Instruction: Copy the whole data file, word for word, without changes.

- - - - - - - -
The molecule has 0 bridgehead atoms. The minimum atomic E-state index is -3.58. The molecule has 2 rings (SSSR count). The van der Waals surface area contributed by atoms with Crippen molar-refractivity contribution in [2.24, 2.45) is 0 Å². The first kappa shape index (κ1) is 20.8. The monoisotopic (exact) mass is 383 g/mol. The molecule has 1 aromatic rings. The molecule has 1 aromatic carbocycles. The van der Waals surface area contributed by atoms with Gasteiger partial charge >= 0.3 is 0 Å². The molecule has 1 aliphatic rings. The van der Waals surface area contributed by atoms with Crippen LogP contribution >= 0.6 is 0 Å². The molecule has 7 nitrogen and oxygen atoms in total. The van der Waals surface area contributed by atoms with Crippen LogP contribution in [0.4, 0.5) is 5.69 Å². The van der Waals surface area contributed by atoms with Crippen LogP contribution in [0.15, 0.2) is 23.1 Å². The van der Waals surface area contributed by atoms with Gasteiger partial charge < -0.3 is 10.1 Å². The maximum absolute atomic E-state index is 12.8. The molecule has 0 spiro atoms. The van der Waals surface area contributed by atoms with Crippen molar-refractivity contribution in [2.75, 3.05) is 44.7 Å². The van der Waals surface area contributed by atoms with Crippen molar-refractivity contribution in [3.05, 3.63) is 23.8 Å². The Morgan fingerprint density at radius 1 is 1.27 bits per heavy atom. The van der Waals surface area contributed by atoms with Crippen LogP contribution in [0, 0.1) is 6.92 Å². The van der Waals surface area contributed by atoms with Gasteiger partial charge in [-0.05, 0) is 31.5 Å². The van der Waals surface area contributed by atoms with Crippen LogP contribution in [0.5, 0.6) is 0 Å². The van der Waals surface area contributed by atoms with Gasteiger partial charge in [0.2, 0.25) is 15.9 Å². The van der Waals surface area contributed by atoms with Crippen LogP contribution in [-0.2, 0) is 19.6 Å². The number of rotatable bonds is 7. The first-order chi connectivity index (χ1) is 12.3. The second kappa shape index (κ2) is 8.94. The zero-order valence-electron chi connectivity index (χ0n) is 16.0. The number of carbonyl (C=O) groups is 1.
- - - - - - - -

The molecule has 0 bridgehead atoms. The minimum atomic E-state index is -3.58. The molecule has 2 rings (SSSR count). The van der Waals surface area contributed by atoms with Crippen molar-refractivity contribution in [2.24, 2.45) is 0 Å². The first kappa shape index (κ1) is 20.8. The monoisotopic (exact) mass is 383 g/mol. The molecule has 1 aromatic rings. The molecule has 1 aromatic carbocycles. The van der Waals surface area contributed by atoms with Gasteiger partial charge >= 0.3 is 0 Å². The molecule has 1 aliphatic rings. The van der Waals surface area contributed by atoms with Crippen LogP contribution >= 0.6 is 0 Å². The molecule has 7 nitrogen and oxygen atoms in total. The van der Waals surface area contributed by atoms with Crippen LogP contribution in [0.4, 0.5) is 5.69 Å². The van der Waals surface area contributed by atoms with Crippen LogP contribution in [0.15, 0.2) is 23.1 Å². The van der Waals surface area contributed by atoms with Gasteiger partial charge < -0.3 is 10.1 Å². The maximum absolute atomic E-state index is 12.8. The molecule has 0 spiro atoms. The van der Waals surface area contributed by atoms with Crippen molar-refractivity contribution in [2.75, 3.05) is 44.7 Å². The van der Waals surface area contributed by atoms with Crippen molar-refractivity contribution in [3.05, 3.63) is 23.8 Å². The Morgan fingerprint density at radius 1 is 1.27 bits per heavy atom. The van der Waals surface area contributed by atoms with Crippen LogP contribution in [0, 0.1) is 6.92 Å². The van der Waals surface area contributed by atoms with Gasteiger partial charge in [-0.05, 0) is 31.5 Å². The van der Waals surface area contributed by atoms with Crippen LogP contribution in [0.5, 0.6) is 0 Å². The van der Waals surface area contributed by atoms with Gasteiger partial charge in [0.2, 0.25) is 15.9 Å². The van der Waals surface area contributed by atoms with Crippen LogP contribution in [-0.2, 0) is 19.6 Å². The number of rotatable bonds is 7. The first-order chi connectivity index (χ1) is 12.3. The second kappa shape index (κ2) is 8.94. The zero-order valence-electron chi connectivity index (χ0n) is 16.0. The number of carbonyl (C=O) groups is 1.